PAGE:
Nonspecific low back pain (NSLBP) is a term used to describe low back pain of unknown origin with no identifiable generators. Over a decade ago, it was reported to account for about 85% of all cases of low back pain, although there is some doubt about the frequency. The purpose of a study of Yamashita et al., was to determine the frequency of NSLBP in adolescent athletes diagnosed by general orthopedic surgeons and by spine surgeons.
A total of 69 adolescent athletes consulted our sports spine clinic to seek a second opinion for low back pain. Data on age, sex, type of sport played, the previous diagnosis made by general orthopedic surgeons, and the final diagnosis made by spine surgeons were collected retrospectively from medical records.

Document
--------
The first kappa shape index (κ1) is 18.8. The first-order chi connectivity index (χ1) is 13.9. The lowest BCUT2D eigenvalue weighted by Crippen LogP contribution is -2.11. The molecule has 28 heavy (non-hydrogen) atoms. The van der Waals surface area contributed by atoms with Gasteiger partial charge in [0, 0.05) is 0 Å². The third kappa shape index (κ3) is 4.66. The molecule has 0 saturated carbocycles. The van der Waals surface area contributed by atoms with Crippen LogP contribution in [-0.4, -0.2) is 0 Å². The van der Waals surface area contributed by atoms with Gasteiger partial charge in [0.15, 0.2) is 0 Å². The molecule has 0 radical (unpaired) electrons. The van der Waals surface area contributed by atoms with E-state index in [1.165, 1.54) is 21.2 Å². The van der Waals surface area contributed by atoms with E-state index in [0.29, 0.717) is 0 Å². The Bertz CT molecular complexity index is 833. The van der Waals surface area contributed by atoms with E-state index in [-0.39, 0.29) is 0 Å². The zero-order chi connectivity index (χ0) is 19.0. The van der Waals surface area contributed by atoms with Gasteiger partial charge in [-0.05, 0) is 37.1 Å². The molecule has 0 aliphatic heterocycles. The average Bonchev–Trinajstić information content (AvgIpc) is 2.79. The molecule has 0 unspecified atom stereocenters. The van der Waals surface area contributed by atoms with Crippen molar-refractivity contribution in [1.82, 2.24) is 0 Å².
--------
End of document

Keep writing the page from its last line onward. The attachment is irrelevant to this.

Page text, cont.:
The frequency of NSLBP diagnosed by general orthopedic surgeons was 18.9% and decreased to 1.4% after careful imaging and functional nerve block examination by spine surgeons. The final diagnoses made by spine surgeons for those patients previously diagnosed as having NSLBP by general orthopedic surgeons were as follows: early-stage lumbar spondylolysis, discogenic low back pain, facet joint arthritis, lumbar disc herniation, and lumbar apophyseal ring fracture.
In adolescent athletes, the rate of NSLBP diagnosed by general orthopedic surgeons decreased markedly when the diagnosis was made by spine surgeons. A thorough medical interview, careful physical examination, appropriate diagnostic imaging, and selective nerve block examination can effectively identify the cause of low back pain 1).